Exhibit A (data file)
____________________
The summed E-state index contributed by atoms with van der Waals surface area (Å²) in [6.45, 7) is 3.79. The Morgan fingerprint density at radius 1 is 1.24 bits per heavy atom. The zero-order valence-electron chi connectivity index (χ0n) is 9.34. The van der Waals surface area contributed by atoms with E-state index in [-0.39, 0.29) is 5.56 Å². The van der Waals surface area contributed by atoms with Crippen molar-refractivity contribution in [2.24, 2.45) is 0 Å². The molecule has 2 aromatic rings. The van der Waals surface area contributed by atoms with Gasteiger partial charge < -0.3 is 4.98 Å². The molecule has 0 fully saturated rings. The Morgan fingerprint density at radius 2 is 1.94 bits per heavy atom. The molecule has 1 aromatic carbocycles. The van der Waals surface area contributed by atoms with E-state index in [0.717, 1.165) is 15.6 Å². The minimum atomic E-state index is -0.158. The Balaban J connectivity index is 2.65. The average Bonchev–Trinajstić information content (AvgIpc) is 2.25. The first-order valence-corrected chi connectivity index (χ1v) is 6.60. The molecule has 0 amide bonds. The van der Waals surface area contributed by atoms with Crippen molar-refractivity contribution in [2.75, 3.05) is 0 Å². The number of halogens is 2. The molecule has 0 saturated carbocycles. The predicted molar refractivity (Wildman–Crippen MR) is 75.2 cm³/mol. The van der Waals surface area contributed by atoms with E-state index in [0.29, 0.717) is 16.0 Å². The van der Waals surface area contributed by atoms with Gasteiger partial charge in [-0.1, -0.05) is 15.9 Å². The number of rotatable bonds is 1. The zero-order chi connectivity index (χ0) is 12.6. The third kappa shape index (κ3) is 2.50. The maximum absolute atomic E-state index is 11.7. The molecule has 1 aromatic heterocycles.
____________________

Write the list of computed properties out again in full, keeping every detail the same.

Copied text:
The summed E-state index contributed by atoms with van der Waals surface area (Å²) in [6.45, 7) is 3.79. The Morgan fingerprint density at radius 1 is 1.24 bits per heavy atom. The zero-order valence-electron chi connectivity index (χ0n) is 9.34. The van der Waals surface area contributed by atoms with E-state index in [-0.39, 0.29) is 5.56 Å². The van der Waals surface area contributed by atoms with Crippen molar-refractivity contribution in [2.24, 2.45) is 0 Å². The molecule has 2 aromatic rings. The van der Waals surface area contributed by atoms with Gasteiger partial charge < -0.3 is 4.98 Å². The molecule has 0 fully saturated rings. The Morgan fingerprint density at radius 2 is 1.94 bits per heavy atom. The molecule has 1 aromatic carbocycles. The van der Waals surface area contributed by atoms with E-state index in [0.717, 1.165) is 15.6 Å². The minimum atomic E-state index is -0.158. The Balaban J connectivity index is 2.65. The average Bonchev–Trinajstić information content (AvgIpc) is 2.25. The first-order valence-corrected chi connectivity index (χ1v) is 6.60. The molecule has 0 amide bonds. The van der Waals surface area contributed by atoms with Crippen molar-refractivity contribution in [2.75, 3.05) is 0 Å². The number of halogens is 2. The molecule has 0 saturated carbocycles. The predicted molar refractivity (Wildman–Crippen MR) is 75.2 cm³/mol. The van der Waals surface area contributed by atoms with E-state index in [0.29, 0.717) is 16.0 Å². The van der Waals surface area contributed by atoms with Gasteiger partial charge in [-0.1, -0.05) is 15.9 Å². The number of rotatable bonds is 1. The zero-order chi connectivity index (χ0) is 12.6. The third kappa shape index (κ3) is 2.50. The maximum absolute atomic E-state index is 11.7. The molecule has 1 aromatic heterocycles.